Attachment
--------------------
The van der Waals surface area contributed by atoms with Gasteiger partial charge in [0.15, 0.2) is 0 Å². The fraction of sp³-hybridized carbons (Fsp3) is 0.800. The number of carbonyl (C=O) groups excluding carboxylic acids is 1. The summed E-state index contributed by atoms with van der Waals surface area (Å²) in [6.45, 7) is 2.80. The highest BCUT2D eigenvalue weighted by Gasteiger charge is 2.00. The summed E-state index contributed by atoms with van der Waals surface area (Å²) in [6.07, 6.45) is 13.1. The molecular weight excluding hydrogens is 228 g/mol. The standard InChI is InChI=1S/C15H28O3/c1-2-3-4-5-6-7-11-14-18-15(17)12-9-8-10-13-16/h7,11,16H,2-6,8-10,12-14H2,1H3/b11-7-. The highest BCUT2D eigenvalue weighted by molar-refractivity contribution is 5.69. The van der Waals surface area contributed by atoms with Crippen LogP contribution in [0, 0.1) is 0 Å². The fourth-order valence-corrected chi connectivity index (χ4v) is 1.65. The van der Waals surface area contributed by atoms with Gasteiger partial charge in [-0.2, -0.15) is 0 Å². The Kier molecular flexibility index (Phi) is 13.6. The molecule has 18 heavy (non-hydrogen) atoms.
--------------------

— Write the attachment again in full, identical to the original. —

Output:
The van der Waals surface area contributed by atoms with Gasteiger partial charge in [0.15, 0.2) is 0 Å². The fraction of sp³-hybridized carbons (Fsp3) is 0.800. The number of carbonyl (C=O) groups excluding carboxylic acids is 1. The summed E-state index contributed by atoms with van der Waals surface area (Å²) in [6.45, 7) is 2.80. The highest BCUT2D eigenvalue weighted by Gasteiger charge is 2.00. The summed E-state index contributed by atoms with van der Waals surface area (Å²) in [6.07, 6.45) is 13.1. The molecular weight excluding hydrogens is 228 g/mol. The standard InChI is InChI=1S/C15H28O3/c1-2-3-4-5-6-7-11-14-18-15(17)12-9-8-10-13-16/h7,11,16H,2-6,8-10,12-14H2,1H3/b11-7-. The highest BCUT2D eigenvalue weighted by molar-refractivity contribution is 5.69. The van der Waals surface area contributed by atoms with Crippen LogP contribution in [0, 0.1) is 0 Å². The fourth-order valence-corrected chi connectivity index (χ4v) is 1.65. The van der Waals surface area contributed by atoms with Gasteiger partial charge in [-0.2, -0.15) is 0 Å². The Kier molecular flexibility index (Phi) is 13.6. The molecule has 18 heavy (non-hydrogen) atoms.